The first Vernon Seedy Saturday was a huge success. The event was attended by 877 people, which is pretty close to 900. A big number for the first one and organized in such a short time. The venue was just perfect, with lots of space between the tables so people could walk around easily, and lots of parking. I am sure it will be back next year.
As the first speaker of the day could not make it, I replaced him talking about starting your own seeds and growing some of your own favourite vegetables. I also demonstrated how I start my seeds by bringing some already germinated and ready to plant; how to make your little pots with newspaper and showing some items available to help any gardeners wanting an early start in the garden.
More people are becoming interested in growing figs so I am sure that the talk by Bill Hickey was well-attended. The only problem by having a table at the event, you don’t have time to take in all the other interesting talks and movies going on.
If you missed any of the Seedy Saturdays, you have one more chance. The Sustainable Environment Network Society (SENS) is having its annual meeting on Thursday at the Schubert Centre. One more seed and plant swap/sale will be happening at 6:30 p.m.
March 22 was water day. Lots of web sites are celebrating this day and we all should make an effort to save as much water as we can. With the rain we had last week, it was enough to fill six of the rain barrels we have. This should keep me going for a short while. We really needed the rain as the ground is dry. I removed the leaf mulch from the beds just in time for them to get the benefit of it.
As the plants come up and we can tell what they are, it is a good time to start dividing some of the perennials. The ones that bloom early in the spring are better left alone until they are finished blooming, like irises. Once the flower of the tulips and the early blooming bulbs have terminated their spring show, do not cut the leaves until they turn yellow and ripen naturally. The green leaves are storing the energy for next year’s growth. If you cut them too soon, the bulbs might not bloom again the following year. The sun has to shine on these leaves. I have seen leaves braided or tied in a knot for better appearance of the beds. It might be robbing the bulbs also. If you don’t like the look of it, you could plant some in pots, sinks them in the ground and after the blooms are over, remove the pots and replace them with other plants or summer flowers. Yellow floppy leaves is a small price to pay for such beautiful flowers that deer don’t eat.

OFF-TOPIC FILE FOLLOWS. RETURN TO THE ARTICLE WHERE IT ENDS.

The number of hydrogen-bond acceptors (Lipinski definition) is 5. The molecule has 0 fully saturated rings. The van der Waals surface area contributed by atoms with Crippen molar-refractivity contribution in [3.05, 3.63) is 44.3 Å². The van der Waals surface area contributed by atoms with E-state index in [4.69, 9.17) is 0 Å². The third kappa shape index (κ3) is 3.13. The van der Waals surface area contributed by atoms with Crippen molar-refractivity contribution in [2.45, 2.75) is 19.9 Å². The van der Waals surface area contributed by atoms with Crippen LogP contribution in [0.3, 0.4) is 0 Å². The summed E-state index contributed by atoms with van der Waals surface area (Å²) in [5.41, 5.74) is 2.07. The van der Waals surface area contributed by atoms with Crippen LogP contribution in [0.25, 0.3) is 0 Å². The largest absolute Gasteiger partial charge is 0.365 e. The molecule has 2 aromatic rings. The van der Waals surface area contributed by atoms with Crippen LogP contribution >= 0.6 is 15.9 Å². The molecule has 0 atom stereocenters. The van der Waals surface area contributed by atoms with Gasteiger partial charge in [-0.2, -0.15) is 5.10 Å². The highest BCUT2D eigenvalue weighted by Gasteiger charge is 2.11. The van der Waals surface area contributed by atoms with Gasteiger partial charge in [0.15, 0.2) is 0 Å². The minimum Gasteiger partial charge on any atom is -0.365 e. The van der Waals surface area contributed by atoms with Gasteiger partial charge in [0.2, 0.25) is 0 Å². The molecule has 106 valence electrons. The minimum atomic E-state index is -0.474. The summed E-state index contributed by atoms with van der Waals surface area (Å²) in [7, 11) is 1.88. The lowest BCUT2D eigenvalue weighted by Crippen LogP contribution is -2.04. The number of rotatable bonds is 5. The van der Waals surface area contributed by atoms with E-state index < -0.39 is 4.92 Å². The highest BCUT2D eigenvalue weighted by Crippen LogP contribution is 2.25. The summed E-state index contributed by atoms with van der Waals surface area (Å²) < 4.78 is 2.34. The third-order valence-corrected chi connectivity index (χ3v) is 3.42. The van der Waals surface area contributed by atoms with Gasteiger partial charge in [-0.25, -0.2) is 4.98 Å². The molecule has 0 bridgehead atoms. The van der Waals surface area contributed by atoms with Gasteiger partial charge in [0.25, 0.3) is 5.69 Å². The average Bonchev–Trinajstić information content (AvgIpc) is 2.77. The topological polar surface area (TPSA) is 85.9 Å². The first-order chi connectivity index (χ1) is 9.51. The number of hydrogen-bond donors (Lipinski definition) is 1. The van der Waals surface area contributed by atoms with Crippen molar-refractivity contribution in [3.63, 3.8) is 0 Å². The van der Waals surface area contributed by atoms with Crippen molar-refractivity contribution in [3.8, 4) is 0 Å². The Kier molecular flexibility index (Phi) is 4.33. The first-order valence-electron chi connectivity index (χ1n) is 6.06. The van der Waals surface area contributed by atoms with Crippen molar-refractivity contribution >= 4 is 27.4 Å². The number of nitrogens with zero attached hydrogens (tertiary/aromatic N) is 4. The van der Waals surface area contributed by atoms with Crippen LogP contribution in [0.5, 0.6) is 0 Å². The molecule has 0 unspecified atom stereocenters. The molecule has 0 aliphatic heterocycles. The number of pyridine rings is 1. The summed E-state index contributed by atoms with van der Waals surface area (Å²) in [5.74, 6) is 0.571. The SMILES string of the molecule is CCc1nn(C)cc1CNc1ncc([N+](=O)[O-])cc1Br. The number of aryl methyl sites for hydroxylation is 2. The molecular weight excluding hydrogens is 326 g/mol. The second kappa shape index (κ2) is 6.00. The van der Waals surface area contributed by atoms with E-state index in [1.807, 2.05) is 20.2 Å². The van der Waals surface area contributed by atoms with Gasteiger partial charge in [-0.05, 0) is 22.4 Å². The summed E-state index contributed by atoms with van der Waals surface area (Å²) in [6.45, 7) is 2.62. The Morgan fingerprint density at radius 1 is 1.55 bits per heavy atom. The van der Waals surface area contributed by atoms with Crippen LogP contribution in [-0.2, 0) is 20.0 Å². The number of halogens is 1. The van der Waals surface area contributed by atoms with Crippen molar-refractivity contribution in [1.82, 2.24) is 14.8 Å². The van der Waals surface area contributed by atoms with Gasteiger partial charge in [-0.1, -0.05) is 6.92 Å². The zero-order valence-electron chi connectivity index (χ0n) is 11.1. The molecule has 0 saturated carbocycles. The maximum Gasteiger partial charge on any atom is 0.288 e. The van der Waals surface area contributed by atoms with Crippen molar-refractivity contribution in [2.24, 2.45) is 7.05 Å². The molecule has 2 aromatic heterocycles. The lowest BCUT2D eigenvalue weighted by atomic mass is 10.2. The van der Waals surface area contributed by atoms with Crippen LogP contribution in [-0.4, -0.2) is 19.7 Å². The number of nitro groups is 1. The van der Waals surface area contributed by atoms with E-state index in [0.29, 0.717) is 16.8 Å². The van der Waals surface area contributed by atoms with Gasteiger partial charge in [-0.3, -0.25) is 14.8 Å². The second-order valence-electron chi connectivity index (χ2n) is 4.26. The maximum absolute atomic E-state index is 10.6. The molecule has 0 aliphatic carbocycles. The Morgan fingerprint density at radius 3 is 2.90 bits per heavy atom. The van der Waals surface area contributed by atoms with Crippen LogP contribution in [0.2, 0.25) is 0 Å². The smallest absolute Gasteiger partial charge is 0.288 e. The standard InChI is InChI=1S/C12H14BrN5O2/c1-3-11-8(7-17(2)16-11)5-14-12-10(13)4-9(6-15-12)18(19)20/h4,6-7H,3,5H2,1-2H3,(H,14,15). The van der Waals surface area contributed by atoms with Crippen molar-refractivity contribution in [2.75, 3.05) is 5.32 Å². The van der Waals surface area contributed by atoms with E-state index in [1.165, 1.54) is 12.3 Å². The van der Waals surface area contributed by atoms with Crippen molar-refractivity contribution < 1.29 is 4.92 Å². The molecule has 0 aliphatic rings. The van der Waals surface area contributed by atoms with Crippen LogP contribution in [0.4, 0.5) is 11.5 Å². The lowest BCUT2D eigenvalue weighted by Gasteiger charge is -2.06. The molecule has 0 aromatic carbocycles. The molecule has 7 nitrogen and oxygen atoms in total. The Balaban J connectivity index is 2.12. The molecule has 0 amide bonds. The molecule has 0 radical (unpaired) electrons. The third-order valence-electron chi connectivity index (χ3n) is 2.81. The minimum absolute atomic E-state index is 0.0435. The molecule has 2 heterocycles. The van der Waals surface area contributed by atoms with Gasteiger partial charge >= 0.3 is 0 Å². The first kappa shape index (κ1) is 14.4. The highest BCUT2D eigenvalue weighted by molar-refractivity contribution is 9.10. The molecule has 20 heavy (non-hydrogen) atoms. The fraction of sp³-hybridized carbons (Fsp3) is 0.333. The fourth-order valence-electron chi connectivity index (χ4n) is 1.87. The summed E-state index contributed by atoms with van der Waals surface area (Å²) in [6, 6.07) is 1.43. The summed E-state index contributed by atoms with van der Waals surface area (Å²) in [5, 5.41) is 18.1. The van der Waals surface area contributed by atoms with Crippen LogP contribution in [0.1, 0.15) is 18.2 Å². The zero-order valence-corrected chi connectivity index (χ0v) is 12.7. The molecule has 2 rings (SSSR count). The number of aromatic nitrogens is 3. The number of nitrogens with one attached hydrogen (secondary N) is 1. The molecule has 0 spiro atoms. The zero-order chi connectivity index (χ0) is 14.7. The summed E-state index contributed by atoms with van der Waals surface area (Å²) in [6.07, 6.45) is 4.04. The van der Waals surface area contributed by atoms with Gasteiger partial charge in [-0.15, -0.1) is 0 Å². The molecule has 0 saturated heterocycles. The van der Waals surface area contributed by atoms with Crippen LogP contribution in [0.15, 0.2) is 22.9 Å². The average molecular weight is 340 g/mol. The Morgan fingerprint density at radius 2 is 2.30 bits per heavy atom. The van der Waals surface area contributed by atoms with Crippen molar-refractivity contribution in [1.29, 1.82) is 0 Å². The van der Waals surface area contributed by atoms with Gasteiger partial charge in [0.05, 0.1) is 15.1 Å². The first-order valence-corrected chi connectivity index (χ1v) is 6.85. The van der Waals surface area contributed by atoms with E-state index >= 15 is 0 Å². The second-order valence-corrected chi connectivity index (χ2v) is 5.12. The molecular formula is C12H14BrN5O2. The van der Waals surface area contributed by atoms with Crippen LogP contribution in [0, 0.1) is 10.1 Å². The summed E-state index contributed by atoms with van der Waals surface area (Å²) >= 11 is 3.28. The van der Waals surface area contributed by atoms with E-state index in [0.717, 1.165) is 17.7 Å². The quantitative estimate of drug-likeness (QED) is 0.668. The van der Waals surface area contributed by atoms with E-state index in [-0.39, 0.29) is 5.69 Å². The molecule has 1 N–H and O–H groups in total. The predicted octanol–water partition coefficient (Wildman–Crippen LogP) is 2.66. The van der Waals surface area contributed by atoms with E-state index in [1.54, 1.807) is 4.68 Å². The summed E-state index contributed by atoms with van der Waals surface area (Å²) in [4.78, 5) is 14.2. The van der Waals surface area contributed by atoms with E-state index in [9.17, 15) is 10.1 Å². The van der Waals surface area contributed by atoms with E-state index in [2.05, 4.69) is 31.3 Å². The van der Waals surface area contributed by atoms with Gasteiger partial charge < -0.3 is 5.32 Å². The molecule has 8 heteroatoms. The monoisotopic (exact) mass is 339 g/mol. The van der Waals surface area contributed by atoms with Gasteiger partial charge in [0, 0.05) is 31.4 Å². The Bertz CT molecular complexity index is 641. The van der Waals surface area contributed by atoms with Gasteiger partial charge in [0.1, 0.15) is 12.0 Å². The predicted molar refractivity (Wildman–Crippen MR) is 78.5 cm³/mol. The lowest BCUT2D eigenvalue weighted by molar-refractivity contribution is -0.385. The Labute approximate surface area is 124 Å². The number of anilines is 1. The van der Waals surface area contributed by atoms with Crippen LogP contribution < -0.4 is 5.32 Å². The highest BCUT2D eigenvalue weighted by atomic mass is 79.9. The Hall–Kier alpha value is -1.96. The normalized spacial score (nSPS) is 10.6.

Over the seasons, I have had many phone calls from readers. Quite often I am out in the garden and some questions I have to research as I really do not know everything. Besides my phone number listed in my column, I have added a new email address. Anyone interested can now contact me at the following address: firstname.lastname@example.org. Don’t forget the 1 as the other name already exists. I am not ready for Facebook or a blog but this will do for now.
For more information: 250-558-4556 email@example.com
Jocelyne Sewell is an organic gardening enthusiast in the North Okanagan and member of the Okanagan Gardens & Roses Club. Her column appears every other Wednesday.